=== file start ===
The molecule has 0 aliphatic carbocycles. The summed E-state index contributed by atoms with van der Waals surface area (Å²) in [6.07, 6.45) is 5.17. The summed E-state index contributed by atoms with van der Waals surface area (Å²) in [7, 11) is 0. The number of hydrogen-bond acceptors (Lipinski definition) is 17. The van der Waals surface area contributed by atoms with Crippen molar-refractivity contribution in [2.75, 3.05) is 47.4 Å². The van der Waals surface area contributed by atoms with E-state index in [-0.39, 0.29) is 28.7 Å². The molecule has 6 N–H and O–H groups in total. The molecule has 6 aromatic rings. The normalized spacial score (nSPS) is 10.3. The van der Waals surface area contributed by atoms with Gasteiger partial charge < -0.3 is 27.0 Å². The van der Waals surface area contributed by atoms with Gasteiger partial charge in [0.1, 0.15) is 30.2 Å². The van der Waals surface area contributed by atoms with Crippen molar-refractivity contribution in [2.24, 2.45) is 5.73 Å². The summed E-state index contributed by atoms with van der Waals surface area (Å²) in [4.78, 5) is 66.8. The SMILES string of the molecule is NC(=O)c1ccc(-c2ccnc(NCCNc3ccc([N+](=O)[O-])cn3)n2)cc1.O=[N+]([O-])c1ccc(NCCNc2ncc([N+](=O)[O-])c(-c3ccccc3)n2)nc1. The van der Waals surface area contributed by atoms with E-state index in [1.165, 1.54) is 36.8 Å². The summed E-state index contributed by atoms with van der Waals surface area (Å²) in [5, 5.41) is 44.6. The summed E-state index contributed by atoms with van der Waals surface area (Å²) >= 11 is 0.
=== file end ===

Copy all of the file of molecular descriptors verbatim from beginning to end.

The molecule has 0 aliphatic carbocycles. The summed E-state index contributed by atoms with van der Waals surface area (Å²) in [6.07, 6.45) is 5.17. The summed E-state index contributed by atoms with van der Waals surface area (Å²) in [7, 11) is 0. The number of hydrogen-bond acceptors (Lipinski definition) is 17. The van der Waals surface area contributed by atoms with Crippen molar-refractivity contribution in [2.75, 3.05) is 47.4 Å². The van der Waals surface area contributed by atoms with E-state index in [-0.39, 0.29) is 28.7 Å². The molecule has 6 N–H and O–H groups in total. The molecule has 6 aromatic rings. The normalized spacial score (nSPS) is 10.3. The van der Waals surface area contributed by atoms with Gasteiger partial charge < -0.3 is 27.0 Å². The van der Waals surface area contributed by atoms with Gasteiger partial charge in [0.1, 0.15) is 30.2 Å². The van der Waals surface area contributed by atoms with Crippen molar-refractivity contribution in [2.24, 2.45) is 5.73 Å². The summed E-state index contributed by atoms with van der Waals surface area (Å²) in [4.78, 5) is 66.8. The SMILES string of the molecule is NC(=O)c1ccc(-c2ccnc(NCCNc3ccc([N+](=O)[O-])cn3)n2)cc1.O=[N+]([O-])c1ccc(NCCNc2ncc([N+](=O)[O-])c(-c3ccccc3)n2)nc1. The van der Waals surface area contributed by atoms with E-state index in [1.165, 1.54) is 36.8 Å². The summed E-state index contributed by atoms with van der Waals surface area (Å²) in [5, 5.41) is 44.6. The summed E-state index contributed by atoms with van der Waals surface area (Å²) >= 11 is 0.